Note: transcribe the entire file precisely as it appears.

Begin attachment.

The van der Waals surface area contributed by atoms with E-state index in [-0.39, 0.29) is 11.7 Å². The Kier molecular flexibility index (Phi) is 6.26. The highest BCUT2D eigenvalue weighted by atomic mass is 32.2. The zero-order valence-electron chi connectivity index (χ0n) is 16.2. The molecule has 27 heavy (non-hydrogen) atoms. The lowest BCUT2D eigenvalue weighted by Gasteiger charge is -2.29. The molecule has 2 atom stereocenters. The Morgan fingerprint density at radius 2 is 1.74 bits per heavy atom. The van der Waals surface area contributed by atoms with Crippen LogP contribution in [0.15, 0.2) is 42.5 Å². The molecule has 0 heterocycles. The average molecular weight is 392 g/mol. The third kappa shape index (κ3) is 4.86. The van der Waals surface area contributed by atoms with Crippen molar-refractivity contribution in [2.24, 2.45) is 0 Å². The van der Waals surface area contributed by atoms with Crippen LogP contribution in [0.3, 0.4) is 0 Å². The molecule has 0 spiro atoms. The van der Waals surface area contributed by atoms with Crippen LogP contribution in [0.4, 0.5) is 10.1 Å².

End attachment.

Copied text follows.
The van der Waals surface area contributed by atoms with E-state index in [-0.39, 0.29) is 11.7 Å². The Kier molecular flexibility index (Phi) is 6.26. The highest BCUT2D eigenvalue weighted by atomic mass is 32.2. The zero-order valence-electron chi connectivity index (χ0n) is 16.2. The molecule has 27 heavy (non-hydrogen) atoms. The lowest BCUT2D eigenvalue weighted by Gasteiger charge is -2.29. The molecule has 2 atom stereocenters. The Morgan fingerprint density at radius 2 is 1.74 bits per heavy atom. The van der Waals surface area contributed by atoms with Crippen LogP contribution in [0.15, 0.2) is 42.5 Å². The molecule has 0 heterocycles. The average molecular weight is 392 g/mol. The third kappa shape index (κ3) is 4.86. The van der Waals surface area contributed by atoms with Crippen molar-refractivity contribution in [2.24, 2.45) is 0 Å². The van der Waals surface area contributed by atoms with Crippen LogP contribution in [0.3, 0.4) is 0 Å². The molecule has 0 spiro atoms. The van der Waals surface area contributed by atoms with Crippen LogP contribution in [0.4, 0.5) is 10.1 Å².